Yemeni artists show the world why they need peace now

“Pain & Hope” is a typography portrait designed by Nada Jalal Al-Saqaf. Al-Saqaf is a lecturer at the Lebanese University, a trainer at GIPS Institute, and a partner at Trigon Design for printing and designing. “The painting embodies the resilience of women during the war, as we know that the burden of war and its aftermath falls on women,” says Al-Saqaf. “I wanted to highlight the vulnerable side of the strong women in which they emerge from under the rubble covered with dus Nada Jalal Al-Saqaf
For three years,
the US has supported Saudi Arabia’s military offensive in

These artists use their cameras and paintbrushes to depict the toll war has taken on the Yemeni people, and make the case for peace.  

For three years, the US has supported Saudi Arabia's military offensive in Yemen, which has resulted in at least 5,558 civilian deaths, injured thousands more, pushed 8.4 million people to the brink of starvation, and created the largest cholera crisis on record.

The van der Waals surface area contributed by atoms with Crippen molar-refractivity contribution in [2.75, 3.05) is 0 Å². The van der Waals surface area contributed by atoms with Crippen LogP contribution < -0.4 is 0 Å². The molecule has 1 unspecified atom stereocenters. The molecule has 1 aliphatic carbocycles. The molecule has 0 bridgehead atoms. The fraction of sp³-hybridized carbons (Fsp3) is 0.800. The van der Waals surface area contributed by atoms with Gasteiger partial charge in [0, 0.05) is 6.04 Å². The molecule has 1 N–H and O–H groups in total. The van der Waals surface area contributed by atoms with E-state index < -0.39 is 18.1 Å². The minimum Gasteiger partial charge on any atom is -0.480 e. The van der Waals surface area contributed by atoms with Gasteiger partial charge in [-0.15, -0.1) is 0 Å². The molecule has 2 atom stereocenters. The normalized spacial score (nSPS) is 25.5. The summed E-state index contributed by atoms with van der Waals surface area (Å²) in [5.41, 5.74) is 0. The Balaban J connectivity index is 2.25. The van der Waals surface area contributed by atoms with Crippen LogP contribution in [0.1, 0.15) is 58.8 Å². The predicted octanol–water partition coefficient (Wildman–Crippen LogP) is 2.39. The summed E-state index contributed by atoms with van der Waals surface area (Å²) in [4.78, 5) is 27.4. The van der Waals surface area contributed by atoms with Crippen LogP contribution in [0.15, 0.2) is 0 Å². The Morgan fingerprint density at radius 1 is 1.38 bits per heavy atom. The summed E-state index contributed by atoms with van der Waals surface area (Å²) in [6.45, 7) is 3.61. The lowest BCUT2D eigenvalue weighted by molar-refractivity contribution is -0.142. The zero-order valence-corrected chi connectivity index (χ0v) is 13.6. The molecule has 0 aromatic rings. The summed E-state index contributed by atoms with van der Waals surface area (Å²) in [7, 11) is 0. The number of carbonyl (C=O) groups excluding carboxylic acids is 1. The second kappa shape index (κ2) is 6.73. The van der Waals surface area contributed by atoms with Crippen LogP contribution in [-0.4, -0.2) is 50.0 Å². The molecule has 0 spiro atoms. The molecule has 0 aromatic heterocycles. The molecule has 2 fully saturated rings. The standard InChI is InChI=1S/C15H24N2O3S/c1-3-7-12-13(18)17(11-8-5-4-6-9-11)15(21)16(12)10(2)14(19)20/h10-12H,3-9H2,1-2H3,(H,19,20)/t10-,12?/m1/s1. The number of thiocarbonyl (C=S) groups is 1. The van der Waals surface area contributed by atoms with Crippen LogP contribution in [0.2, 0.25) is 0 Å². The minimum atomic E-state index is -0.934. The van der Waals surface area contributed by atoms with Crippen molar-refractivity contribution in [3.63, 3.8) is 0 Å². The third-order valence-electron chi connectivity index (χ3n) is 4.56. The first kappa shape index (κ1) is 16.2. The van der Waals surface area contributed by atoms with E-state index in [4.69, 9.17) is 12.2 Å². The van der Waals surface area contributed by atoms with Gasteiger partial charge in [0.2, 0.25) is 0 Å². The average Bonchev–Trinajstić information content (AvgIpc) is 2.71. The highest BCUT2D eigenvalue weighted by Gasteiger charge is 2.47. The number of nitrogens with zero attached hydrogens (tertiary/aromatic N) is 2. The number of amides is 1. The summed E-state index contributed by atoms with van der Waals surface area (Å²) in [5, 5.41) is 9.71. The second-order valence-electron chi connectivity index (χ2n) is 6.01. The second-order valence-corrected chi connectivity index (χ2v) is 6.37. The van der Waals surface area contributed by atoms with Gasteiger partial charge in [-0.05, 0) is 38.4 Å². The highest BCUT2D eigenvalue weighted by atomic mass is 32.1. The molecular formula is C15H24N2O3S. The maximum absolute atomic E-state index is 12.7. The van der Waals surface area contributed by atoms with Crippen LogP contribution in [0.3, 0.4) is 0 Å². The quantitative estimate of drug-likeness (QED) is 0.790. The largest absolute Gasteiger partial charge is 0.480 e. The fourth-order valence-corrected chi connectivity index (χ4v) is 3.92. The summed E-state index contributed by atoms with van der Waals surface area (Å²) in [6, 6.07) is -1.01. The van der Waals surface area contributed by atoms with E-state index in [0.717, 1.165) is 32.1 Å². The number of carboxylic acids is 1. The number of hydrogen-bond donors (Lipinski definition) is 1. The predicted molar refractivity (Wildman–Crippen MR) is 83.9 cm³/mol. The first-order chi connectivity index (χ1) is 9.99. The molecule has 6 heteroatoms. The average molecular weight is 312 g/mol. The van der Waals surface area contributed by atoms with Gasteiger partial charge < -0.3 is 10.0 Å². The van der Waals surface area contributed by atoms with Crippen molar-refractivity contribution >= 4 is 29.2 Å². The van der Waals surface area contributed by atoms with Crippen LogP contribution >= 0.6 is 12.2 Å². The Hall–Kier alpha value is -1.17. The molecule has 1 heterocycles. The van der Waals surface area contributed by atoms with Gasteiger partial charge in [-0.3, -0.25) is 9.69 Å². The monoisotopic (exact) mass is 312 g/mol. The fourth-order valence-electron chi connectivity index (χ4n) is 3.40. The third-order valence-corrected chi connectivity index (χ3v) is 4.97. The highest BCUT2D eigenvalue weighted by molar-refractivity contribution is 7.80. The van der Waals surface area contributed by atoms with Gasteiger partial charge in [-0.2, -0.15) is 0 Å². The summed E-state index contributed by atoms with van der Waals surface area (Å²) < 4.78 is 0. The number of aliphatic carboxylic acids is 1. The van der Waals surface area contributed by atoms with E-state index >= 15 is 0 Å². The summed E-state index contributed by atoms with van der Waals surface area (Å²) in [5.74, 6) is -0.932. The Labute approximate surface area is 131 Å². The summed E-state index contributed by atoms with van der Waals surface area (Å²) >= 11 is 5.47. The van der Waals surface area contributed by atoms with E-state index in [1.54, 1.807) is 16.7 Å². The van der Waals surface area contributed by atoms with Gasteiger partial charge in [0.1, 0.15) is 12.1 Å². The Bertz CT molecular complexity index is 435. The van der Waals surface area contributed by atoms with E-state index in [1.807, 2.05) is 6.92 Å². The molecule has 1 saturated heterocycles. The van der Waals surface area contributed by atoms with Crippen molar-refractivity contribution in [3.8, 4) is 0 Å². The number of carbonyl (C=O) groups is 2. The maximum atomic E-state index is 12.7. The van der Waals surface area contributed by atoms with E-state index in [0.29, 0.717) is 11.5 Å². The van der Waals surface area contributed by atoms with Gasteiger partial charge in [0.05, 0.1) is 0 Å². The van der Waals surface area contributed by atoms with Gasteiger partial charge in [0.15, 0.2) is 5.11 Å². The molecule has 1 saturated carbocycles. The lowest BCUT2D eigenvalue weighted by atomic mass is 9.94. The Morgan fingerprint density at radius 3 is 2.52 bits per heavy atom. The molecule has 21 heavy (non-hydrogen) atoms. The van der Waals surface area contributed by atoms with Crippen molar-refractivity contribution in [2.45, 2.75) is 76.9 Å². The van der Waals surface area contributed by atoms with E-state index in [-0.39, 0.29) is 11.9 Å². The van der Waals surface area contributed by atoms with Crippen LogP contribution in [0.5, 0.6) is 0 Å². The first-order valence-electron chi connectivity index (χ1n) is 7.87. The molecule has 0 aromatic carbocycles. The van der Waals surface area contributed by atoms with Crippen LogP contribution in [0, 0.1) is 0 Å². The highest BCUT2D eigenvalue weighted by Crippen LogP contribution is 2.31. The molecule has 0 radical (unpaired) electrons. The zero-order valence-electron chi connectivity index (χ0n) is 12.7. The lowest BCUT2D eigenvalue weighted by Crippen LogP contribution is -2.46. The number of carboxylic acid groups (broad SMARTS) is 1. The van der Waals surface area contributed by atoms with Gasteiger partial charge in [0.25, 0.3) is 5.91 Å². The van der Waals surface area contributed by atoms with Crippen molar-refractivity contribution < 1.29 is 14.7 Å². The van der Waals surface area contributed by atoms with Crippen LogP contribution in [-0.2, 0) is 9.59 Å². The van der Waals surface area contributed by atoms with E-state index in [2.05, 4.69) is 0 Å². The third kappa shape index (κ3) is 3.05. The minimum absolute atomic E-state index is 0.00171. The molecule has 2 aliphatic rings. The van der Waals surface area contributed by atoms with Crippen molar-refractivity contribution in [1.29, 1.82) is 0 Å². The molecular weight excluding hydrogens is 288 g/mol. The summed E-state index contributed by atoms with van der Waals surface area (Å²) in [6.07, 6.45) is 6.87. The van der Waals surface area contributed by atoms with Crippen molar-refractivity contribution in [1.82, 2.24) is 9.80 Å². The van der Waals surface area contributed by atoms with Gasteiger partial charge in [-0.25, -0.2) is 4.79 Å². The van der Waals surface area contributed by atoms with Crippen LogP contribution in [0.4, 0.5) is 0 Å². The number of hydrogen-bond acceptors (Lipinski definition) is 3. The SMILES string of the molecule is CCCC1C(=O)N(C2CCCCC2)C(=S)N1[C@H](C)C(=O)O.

But these are just statistics. Numbers—and even words alone—cannot express how the war has uprooted the lives of Yemeni people, and especially women and children.   

To illustrate the very human impact of these three years, Oxfam invited Yemeni artists from all over the country to submit pieces demonstrating how the war has affected women and girls.  

Women are often the first to skip their meals to make sure their rations stretch further. Women, especially those who have been forced to leave their homes, are increasingly struggling to access hospital and medical services and legal services. Despite the obstacles, Yemeni women often serve as beacons of strength for their families, providing hope for the future.  

The artwork in this gallery demonstrates that in times of war, despite a lack of stability and materials, the creative spirit continues to flourish. And overwhelmingly, the submissions Oxfam received not only portray why peace is necessary now, but point to women as harbingers of the way forward. 

Since July 2015, Oxfam has reached more than 1.5 million people in nine governorates of Yemen with water and sanitation services, cash assistance and food vouchers. 

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